“Well,” I sighed with relief, “then I’ll meet you the day after!”

Over the next few minutes, we quickly arranged some bullshit details and my main concern was whether he would ask for an advance payment or not. Fortunately, he didn’t say a word about it, which saved me the effort of making a fool of myself again. I presumed I was going to “pay” on the day of the course before we left.

When we finished, I turned around, anxious to escape shaking hands with him, and hurried to the other end of the harbor. I had another business meeting to take care of. Soon I found the guy who owned Saranya-82 and told him I couldn’t make it tomorrow at dawn as we had arranged. I asked for a delay of twenty-four hours and he wasn’t happy about the idea, but when I offered him seventy bucks instead of fifty, his face shone. Unlike Spitting Master, he was rather easy to deal with.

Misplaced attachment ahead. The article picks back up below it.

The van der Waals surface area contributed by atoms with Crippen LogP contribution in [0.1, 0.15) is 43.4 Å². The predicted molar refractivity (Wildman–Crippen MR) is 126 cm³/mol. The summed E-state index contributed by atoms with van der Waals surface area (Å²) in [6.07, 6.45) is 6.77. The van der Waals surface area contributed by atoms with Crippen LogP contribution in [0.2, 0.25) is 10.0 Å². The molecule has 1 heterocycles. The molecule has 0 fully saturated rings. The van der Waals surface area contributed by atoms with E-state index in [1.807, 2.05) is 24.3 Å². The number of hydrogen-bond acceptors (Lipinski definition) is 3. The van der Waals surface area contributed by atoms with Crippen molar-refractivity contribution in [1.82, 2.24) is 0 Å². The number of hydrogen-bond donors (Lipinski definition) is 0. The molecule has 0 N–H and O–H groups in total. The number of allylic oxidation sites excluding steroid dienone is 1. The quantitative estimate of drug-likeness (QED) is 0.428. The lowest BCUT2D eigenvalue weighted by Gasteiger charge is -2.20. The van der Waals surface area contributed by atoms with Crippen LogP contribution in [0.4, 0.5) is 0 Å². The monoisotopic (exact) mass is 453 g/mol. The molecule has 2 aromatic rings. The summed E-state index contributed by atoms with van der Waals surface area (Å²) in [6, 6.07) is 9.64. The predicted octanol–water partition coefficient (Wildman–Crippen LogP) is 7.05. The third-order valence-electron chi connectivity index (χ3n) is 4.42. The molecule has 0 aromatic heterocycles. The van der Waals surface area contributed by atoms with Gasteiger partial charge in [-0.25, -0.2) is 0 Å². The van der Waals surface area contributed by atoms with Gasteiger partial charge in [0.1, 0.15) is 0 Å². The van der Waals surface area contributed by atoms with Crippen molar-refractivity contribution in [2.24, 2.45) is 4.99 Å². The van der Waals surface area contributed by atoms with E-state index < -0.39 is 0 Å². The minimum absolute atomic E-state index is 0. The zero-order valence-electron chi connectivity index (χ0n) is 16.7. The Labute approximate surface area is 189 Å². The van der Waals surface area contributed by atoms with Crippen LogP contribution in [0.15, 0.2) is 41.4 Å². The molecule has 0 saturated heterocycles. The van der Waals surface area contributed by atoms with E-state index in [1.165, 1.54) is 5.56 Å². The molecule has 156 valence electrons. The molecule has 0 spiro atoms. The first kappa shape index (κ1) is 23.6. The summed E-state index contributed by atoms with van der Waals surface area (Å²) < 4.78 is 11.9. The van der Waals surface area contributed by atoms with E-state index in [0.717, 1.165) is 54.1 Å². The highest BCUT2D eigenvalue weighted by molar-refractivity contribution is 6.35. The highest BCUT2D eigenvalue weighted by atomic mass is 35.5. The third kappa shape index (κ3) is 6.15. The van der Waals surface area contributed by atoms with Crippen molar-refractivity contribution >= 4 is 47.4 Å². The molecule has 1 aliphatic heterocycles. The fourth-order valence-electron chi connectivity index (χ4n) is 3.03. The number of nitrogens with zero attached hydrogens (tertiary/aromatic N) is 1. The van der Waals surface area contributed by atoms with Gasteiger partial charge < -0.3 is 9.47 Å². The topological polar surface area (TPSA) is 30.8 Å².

After finishing here too, I sighed with relief and headed to my hotel, dreaming of a big glass of whiskey from one of the printers in my room—the drinking gondola. I’d had an unusually successful day. Not only had I arranged everything for my trip to Ofu and found a trace of the Greenland trio, but I had also come into possession of a good positron weapon! I desperately wanted to try it out but I had no idea where I could do it. The problem was that positron charges tended to go through walls a bit too easily and someone might get hurt if I fired shots in an urban area. It had to happen somewhere in nature or in a special shooting range for positron guns, where I couldn’t go because I had no license. It was not as simple as it was in the twentieth century anymore! Anyway, I still had to find a solution to the problem soon because I didn’t want to learn how to use the Luger in a real life situation.


©2016 S.T. Fargo
ALL RIGHTS RESERVED!
(www.stfargo.com)

Eurasian Gambit—Chapter 23 | a science-fiction crime novel by S.T. Fargo